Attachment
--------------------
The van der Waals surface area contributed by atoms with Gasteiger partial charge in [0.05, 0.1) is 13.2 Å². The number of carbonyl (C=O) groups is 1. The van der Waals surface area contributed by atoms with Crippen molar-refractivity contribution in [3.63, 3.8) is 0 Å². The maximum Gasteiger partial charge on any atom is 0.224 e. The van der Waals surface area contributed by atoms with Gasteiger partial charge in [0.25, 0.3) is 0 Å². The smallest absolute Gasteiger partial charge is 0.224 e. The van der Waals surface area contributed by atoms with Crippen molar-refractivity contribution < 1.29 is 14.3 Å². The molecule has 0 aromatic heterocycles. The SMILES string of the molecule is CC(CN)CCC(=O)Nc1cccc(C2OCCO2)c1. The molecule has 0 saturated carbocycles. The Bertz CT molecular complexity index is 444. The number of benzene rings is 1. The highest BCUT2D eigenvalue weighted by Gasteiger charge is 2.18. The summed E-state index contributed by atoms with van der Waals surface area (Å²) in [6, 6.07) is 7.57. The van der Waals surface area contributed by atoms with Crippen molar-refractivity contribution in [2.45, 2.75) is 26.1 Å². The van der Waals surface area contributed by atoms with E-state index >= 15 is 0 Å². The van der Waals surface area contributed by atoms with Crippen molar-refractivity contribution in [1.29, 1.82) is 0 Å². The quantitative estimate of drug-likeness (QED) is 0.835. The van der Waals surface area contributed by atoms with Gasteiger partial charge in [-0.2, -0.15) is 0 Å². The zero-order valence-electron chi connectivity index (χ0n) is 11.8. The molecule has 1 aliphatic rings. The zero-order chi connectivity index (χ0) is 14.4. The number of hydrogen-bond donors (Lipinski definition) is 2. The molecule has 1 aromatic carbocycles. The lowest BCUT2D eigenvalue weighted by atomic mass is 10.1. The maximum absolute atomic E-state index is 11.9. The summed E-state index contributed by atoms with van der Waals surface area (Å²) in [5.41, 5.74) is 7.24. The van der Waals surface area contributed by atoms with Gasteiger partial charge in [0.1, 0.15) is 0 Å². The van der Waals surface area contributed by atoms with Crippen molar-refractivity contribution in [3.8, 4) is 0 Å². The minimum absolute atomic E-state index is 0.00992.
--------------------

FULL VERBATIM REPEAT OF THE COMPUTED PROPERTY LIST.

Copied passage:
The van der Waals surface area contributed by atoms with Gasteiger partial charge in [0.05, 0.1) is 13.2 Å². The number of carbonyl (C=O) groups is 1. The van der Waals surface area contributed by atoms with Crippen molar-refractivity contribution in [3.63, 3.8) is 0 Å². The maximum Gasteiger partial charge on any atom is 0.224 e. The van der Waals surface area contributed by atoms with Gasteiger partial charge in [0.25, 0.3) is 0 Å². The smallest absolute Gasteiger partial charge is 0.224 e. The van der Waals surface area contributed by atoms with Crippen molar-refractivity contribution < 1.29 is 14.3 Å². The molecule has 0 aromatic heterocycles. The SMILES string of the molecule is CC(CN)CCC(=O)Nc1cccc(C2OCCO2)c1. The molecule has 0 saturated carbocycles. The Bertz CT molecular complexity index is 444. The number of benzene rings is 1. The highest BCUT2D eigenvalue weighted by Gasteiger charge is 2.18. The summed E-state index contributed by atoms with van der Waals surface area (Å²) in [6, 6.07) is 7.57. The van der Waals surface area contributed by atoms with Crippen molar-refractivity contribution in [2.45, 2.75) is 26.1 Å². The van der Waals surface area contributed by atoms with E-state index >= 15 is 0 Å². The van der Waals surface area contributed by atoms with Crippen molar-refractivity contribution in [1.29, 1.82) is 0 Å². The quantitative estimate of drug-likeness (QED) is 0.835. The van der Waals surface area contributed by atoms with Gasteiger partial charge in [-0.2, -0.15) is 0 Å². The zero-order valence-electron chi connectivity index (χ0n) is 11.8. The molecule has 1 aliphatic rings. The zero-order chi connectivity index (χ0) is 14.4. The number of hydrogen-bond donors (Lipinski definition) is 2. The molecule has 1 aromatic carbocycles. The lowest BCUT2D eigenvalue weighted by atomic mass is 10.1. The maximum absolute atomic E-state index is 11.9. The summed E-state index contributed by atoms with van der Waals surface area (Å²) in [5.41, 5.74) is 7.24. The van der Waals surface area contributed by atoms with Gasteiger partial charge in [0.1, 0.15) is 0 Å². The van der Waals surface area contributed by atoms with Crippen molar-refractivity contribution in [3.8, 4) is 0 Å². The minimum absolute atomic E-state index is 0.00992.